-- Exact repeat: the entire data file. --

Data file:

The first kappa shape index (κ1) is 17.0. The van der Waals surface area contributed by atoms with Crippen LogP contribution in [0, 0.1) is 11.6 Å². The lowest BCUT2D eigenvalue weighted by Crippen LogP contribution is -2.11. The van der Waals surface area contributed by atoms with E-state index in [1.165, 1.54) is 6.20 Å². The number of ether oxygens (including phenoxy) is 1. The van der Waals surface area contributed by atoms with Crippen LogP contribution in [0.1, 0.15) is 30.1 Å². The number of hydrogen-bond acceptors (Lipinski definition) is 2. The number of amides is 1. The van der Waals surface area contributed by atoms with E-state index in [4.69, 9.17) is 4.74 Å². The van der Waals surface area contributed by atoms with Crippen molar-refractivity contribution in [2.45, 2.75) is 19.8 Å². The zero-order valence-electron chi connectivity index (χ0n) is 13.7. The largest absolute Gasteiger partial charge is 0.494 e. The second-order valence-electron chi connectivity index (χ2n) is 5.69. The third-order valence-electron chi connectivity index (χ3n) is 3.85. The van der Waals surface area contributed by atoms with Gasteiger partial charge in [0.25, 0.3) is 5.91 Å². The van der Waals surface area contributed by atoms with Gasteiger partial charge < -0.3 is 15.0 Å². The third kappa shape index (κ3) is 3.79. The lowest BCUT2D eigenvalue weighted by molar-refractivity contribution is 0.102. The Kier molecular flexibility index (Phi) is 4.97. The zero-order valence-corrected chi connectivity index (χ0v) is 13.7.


The first kappa shape index (κ1) is 17.0. The van der Waals surface area contributed by atoms with Crippen LogP contribution in [0, 0.1) is 11.6 Å². The lowest BCUT2D eigenvalue weighted by Crippen LogP contribution is -2.11. The van der Waals surface area contributed by atoms with E-state index in [1.165, 1.54) is 6.20 Å². The number of ether oxygens (including phenoxy) is 1. The van der Waals surface area contributed by atoms with Crippen LogP contribution in [0.1, 0.15) is 30.1 Å². The number of hydrogen-bond acceptors (Lipinski definition) is 2. The number of amides is 1. The van der Waals surface area contributed by atoms with E-state index in [4.69, 9.17) is 4.74 Å². The van der Waals surface area contributed by atoms with Crippen molar-refractivity contribution in [2.45, 2.75) is 19.8 Å². The zero-order valence-electron chi connectivity index (χ0n) is 13.7. The largest absolute Gasteiger partial charge is 0.494 e. The second-order valence-electron chi connectivity index (χ2n) is 5.69. The third-order valence-electron chi connectivity index (χ3n) is 3.85. The van der Waals surface area contributed by atoms with Gasteiger partial charge in [0.25, 0.3) is 5.91 Å². The van der Waals surface area contributed by atoms with Gasteiger partial charge < -0.3 is 15.0 Å². The third kappa shape index (κ3) is 3.79. The lowest BCUT2D eigenvalue weighted by molar-refractivity contribution is 0.102. The Kier molecular flexibility index (Phi) is 4.97. The zero-order valence-corrected chi connectivity index (χ0v) is 13.7.